Love Makes Room for Affordable Housing
If your family purchased a house, how much could you afford? Read the full study here from the National Association of Home Builders. There are approximately 128 Million total households in the United States. The graph below shows the number of households that can afford a home in that particular price range. The range of homes goes from $0 to a home costing greater than $1.55 Million dollars. 36 Million, 28% of U.S. households, cannot afford a home costing over $150,000. 50% of U.S. households cannot afford a home costing over $250,000.
7 out of 10 households cannot afford a median-priced home in the United States, which is $412,000 in 2022. In Minnetonka Minnesota, the median home is now over $450,000.
From Minnetonka's 2040 Comprehensive Guide planning report on Housing (data from 2017):
"Land values and new construction costs greatly influence the cost of production of new single family housing in Minnetonka. There have been relatively few new home sales in Minnetonka in recent years, with 20 recorded sales in 2016 and 23 recorded sales in 2015. New construction of single family housing in Minnetonka is focused at the high end of the market. In 2016, the average price for a new construction home was $950,455 that sold for an average of $969,000. Additionally, the average size of a new construction home in 2016 was 4,320 square feet. The average resale price of homes sold in Minnetonka has increased substantially since 2000. In 2000, 35 percent of single family homes sold were priced under $200,000. By 2006, only four homes sold for under $200,000. Between 2006 and the 2016, the average resale price of single family homes increased from $286,000 to $432,980, a 51 percent increase."
Housing, either renting or owning, is considered affordable when no more than 30% of household income goes toward housing costs. In Minnesota 42% of renting households and 17% of homeowners are cost-burdened. They are spending more than 30% of their income on housing. 1 in 9 Minnesota households is extremely cost-burdened, spending more than 50% of income on housing. Read more Minnesota housing data here...
The data above is helpful in demonstrating the need our cities have in addressing our housing crisis. And "The vast majority of the public (85%) believes that ensuring everyone has a safe, decent, affordable place to live should be a “top national priority.” However, we struggle locally and nationally to make affordable housing a reality. There is a perennial assumption that affordable housing creation belongs someplace else and is bad if it comes near me. There must be a magical other space better suited for the creation of more housing that is Not In My BackYard.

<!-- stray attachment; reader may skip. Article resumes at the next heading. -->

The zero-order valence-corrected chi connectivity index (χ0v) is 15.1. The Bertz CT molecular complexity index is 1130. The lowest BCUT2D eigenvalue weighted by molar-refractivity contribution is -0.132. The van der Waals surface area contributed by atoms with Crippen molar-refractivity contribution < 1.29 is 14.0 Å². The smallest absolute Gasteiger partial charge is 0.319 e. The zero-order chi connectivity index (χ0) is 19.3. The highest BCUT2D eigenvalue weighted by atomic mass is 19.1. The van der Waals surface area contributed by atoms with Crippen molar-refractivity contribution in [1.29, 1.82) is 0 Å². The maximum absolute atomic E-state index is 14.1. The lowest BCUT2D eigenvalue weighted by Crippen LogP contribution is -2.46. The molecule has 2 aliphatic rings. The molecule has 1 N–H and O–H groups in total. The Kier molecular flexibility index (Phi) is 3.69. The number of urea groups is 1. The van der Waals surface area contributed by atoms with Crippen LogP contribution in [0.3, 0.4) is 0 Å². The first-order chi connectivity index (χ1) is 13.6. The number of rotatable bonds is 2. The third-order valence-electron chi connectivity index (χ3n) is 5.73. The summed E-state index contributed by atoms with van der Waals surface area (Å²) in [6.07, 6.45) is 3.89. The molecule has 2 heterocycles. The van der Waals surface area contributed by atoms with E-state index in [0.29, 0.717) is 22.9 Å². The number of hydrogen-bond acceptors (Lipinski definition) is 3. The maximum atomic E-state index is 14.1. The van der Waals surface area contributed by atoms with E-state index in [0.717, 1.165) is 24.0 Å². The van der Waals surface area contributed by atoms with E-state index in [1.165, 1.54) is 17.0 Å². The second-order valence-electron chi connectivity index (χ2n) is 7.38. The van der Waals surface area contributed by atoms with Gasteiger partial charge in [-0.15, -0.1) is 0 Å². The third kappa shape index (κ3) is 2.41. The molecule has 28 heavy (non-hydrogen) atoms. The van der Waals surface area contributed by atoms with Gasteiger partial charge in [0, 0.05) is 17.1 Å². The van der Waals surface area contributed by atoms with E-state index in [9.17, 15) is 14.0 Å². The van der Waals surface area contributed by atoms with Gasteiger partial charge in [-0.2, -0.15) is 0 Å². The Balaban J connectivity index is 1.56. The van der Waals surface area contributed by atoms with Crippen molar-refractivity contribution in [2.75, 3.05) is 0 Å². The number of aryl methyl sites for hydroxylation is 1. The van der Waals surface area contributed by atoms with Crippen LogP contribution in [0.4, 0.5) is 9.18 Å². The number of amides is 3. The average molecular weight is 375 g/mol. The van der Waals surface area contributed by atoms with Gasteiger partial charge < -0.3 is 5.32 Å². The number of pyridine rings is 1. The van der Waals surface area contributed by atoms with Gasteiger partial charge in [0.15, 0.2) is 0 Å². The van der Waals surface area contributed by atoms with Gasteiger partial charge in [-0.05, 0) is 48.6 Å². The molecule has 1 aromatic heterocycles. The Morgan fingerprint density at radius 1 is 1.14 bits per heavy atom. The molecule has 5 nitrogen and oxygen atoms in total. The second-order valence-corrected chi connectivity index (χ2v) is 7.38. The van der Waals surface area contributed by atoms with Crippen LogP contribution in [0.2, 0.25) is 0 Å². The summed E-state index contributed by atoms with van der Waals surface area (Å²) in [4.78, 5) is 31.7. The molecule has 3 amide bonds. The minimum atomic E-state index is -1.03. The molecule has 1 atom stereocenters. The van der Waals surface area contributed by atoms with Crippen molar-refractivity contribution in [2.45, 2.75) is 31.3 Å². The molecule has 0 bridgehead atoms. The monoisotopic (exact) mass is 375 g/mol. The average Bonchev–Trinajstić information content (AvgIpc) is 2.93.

There is land and space to address our housing shortage and affordability crisis. Space in our hearts, however, is a question for each of us. Our collective affections have often been formed in practice and policy to resist this development. Our minds and our words can say, "we are for affordable housing." But our words do not create affordable housing. Until the story that we tell ourselves and one another changes, our desires will most likely remain stuck in prevention rather than creation. We may be trapped in despising and resenting. However, when we begin to see each other as related, and see each other as family, we begin to make room responsively. Space in our hearts that moves into space on our block. Your family needs a safe, stable, and affordable place to live. Mine does too. My kids will someday as will the kids of families that you and I may never meet. Loving neighbors add character to our lives. Allowing love to make room in us, creates space for mutual flourishing. It no longer feels like losing. It begins to feel different. The energy becomes expansive and freeing. We do not need to make room out of guilt, need, data and graphs, shame, or blame. When it is love that makes room, it releases us into an abundance of joy. Love makes room where there once felt like there was none. Love frees us to discover abundance in ourselves and our neighbors. Yes, I believe that love makes room for our neighbor, but first love makes room in us.